Since Cooper's appellate briefs will not satisfy the notice of appeal requirement, our appellate jurisdiction depends on whether his IFP motions were effective substitutes for notices of appeal. That in turn depends on whether Cooper's motions for rehearing were timely motions under Rule 59(e) to alter or amend the judgments below. We cannot determine from this record whether those motions were served within ten days of the district court's original dismissal orders. We therefore remand to the district court for a factual determination. See Fischer, 759 F.2d at 465. If Cooper's rehearing motions were timely Rule 59(e) motions, then Cooper's IFP motions were premature and we have no jurisdiction.
GEE, Circuit Judge, dissenting:
The majority holds that the time limit for civil appeals should apply to appeals from a denial of a writ of error coram nobis and that we must, therefore, remand this case to determine whether the defendant's rehearing motions were timely Rule 59(e) motions, depriving us of jurisdiction of this appeal. Because I believe that the proper time limit for an appeal from denial of such a writ is the time limit for criminal appeals, I respectfully dissent.
As the majority notes, there is currently a split of authority among the circuits on the issue of whether the time limit for appeals from a denial of a writ of error coram nobis is the same as the time limit governing civil appeals or the time limit governing criminal appeals. The Second Circuit has held that such appeals are subject to the rules governing civil appeals while the Eighth and Ninth Circuits have held that they are subject to the rules governing criminal appeals. See United States v. Keogh, 391 F.2d 138 (2nd Cir.1968); United States v. Mills, 430 F.2d 526 (8th Cir.1970), cert. denied, 400 U.S. 1023, 91 S.Ct. 589, 27 L.Ed.2d 636 (1971) and Yasui v. United States, 772 F.2d 1496 (9th Cir.1985).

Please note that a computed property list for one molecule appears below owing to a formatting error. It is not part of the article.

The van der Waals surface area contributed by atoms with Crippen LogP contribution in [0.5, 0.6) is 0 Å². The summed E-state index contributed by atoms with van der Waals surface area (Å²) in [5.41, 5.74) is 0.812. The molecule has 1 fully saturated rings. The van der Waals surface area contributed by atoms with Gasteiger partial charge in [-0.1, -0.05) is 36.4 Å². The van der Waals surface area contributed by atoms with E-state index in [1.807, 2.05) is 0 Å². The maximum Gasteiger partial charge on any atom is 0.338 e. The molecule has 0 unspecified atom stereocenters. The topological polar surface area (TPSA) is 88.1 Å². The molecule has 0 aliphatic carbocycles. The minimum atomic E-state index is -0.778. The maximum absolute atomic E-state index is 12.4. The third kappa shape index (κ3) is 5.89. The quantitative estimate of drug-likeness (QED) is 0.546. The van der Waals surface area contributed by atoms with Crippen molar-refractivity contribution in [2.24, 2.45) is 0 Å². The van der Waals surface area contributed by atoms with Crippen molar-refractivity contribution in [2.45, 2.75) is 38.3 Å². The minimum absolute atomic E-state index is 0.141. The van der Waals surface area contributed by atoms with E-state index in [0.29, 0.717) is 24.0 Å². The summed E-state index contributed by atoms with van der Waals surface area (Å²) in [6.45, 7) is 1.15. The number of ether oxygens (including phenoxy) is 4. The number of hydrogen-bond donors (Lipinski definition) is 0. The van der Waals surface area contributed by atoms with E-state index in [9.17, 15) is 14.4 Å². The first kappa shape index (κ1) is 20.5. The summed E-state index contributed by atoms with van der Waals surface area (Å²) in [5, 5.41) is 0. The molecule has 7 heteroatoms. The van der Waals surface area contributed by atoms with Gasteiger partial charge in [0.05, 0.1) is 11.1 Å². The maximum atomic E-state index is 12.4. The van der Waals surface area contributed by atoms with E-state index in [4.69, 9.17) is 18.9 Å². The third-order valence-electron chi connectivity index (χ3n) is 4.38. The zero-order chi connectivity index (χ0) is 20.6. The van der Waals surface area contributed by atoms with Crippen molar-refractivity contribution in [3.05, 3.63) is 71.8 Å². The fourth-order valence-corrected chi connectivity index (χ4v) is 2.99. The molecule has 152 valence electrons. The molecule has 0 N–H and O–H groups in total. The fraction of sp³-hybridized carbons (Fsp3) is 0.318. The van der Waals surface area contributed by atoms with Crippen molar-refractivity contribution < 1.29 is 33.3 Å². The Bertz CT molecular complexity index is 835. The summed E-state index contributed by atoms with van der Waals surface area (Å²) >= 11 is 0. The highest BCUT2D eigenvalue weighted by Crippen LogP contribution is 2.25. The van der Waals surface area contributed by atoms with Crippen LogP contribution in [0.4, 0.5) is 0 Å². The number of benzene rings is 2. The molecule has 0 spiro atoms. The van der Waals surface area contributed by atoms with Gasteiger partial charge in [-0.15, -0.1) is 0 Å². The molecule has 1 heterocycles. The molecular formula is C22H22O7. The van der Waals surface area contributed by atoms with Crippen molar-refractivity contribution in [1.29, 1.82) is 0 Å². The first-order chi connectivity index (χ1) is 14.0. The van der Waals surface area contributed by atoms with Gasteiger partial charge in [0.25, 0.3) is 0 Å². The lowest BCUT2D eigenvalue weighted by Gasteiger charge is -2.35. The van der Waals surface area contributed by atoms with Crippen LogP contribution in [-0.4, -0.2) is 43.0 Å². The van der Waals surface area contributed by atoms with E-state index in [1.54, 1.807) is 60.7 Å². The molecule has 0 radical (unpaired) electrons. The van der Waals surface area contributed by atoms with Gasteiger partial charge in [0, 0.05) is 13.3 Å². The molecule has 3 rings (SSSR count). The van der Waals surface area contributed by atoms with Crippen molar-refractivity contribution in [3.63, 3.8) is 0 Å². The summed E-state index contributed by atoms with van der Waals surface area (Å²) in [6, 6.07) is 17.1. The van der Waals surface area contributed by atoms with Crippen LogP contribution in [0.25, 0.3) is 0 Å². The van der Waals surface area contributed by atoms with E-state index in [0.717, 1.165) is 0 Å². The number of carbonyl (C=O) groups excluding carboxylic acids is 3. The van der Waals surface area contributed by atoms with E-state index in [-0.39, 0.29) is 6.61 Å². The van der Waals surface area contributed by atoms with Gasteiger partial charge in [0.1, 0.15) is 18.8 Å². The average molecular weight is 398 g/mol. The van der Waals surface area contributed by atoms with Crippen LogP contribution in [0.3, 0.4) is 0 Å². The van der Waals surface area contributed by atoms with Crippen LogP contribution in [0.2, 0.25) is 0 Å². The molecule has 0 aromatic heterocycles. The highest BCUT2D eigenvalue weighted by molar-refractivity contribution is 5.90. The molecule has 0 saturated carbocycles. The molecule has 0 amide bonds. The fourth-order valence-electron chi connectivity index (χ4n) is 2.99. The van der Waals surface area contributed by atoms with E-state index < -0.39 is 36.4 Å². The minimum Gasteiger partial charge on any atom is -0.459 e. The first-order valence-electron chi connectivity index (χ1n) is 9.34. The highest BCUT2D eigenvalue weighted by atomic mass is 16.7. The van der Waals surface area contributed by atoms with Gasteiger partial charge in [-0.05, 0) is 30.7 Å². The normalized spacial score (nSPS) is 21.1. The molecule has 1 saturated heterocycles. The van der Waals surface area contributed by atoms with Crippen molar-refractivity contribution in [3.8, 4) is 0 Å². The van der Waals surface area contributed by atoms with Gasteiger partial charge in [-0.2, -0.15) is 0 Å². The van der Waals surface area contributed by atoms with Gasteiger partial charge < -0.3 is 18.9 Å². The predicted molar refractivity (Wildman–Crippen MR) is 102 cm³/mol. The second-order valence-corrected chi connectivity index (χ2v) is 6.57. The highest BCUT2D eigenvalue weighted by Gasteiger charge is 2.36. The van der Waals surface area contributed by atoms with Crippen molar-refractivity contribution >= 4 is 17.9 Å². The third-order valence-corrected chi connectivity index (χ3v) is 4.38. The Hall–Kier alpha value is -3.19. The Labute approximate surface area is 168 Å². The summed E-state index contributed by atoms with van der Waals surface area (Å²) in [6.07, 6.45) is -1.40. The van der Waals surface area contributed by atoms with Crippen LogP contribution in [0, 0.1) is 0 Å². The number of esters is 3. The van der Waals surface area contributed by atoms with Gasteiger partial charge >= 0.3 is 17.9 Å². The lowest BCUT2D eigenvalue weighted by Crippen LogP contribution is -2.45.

The majority notes that the Supreme Court has stated that a coram nobis proceeding is of "the same general character" as a Sec. 2255 motion. Therefore, according to the majority, the time limit applicable to Sec. 2255 proceedings--the civil time limit, should apply to coram nobis proceedings. Additionally, the majority cites with approval from Keogh in which the Second Circuit stated that "[t]he policy considerations supporting prescription of a very short time for appeal in a criminal case are notably absent in coram nobis." Id. at 140. I am unpersuaded by these arguments.
First, in addition to stating that a coram nobis proceeding is of "the same general character" as a Sec. 2255 motion, the Supreme Court has also stated that "[s]uch a motion is a step in a criminal case." United States v. Morgan, 346 U.S. 502, 505-06, 74 S.Ct. 247, 249, 98 L.Ed. 248 n. 4, citations omitted. Consequently, it is impossible to determine from the Supreme Court's statement whether the civil or criminal time limits should apply.
Second, as the Ninth Circuit noted in Yasui
We decline to apply the civil time limit by analogy to cases under 28 U.S.C. Sec. 2255. That section establishes a special, statutory remedy with its own particular procedural requirements and limitations, and explicitly authorizes the taking of appeals as in habeas corpus cases. No such structure surrounds the coram nobis writ. The petitioner had no reason to rely on the time limit applicable to section 2255 proceedings.
Id. at 1499.
Further, neither the Second Circuit nor the majority states what policy considerations supporting a short appeal in criminal cases are absent in coram nobis proceedings and I am unable to conceive of any. On the contrary, I believe that the same policy considerations that support application of a short appeal time in criminal cases are equally present in coram nobis proceedings.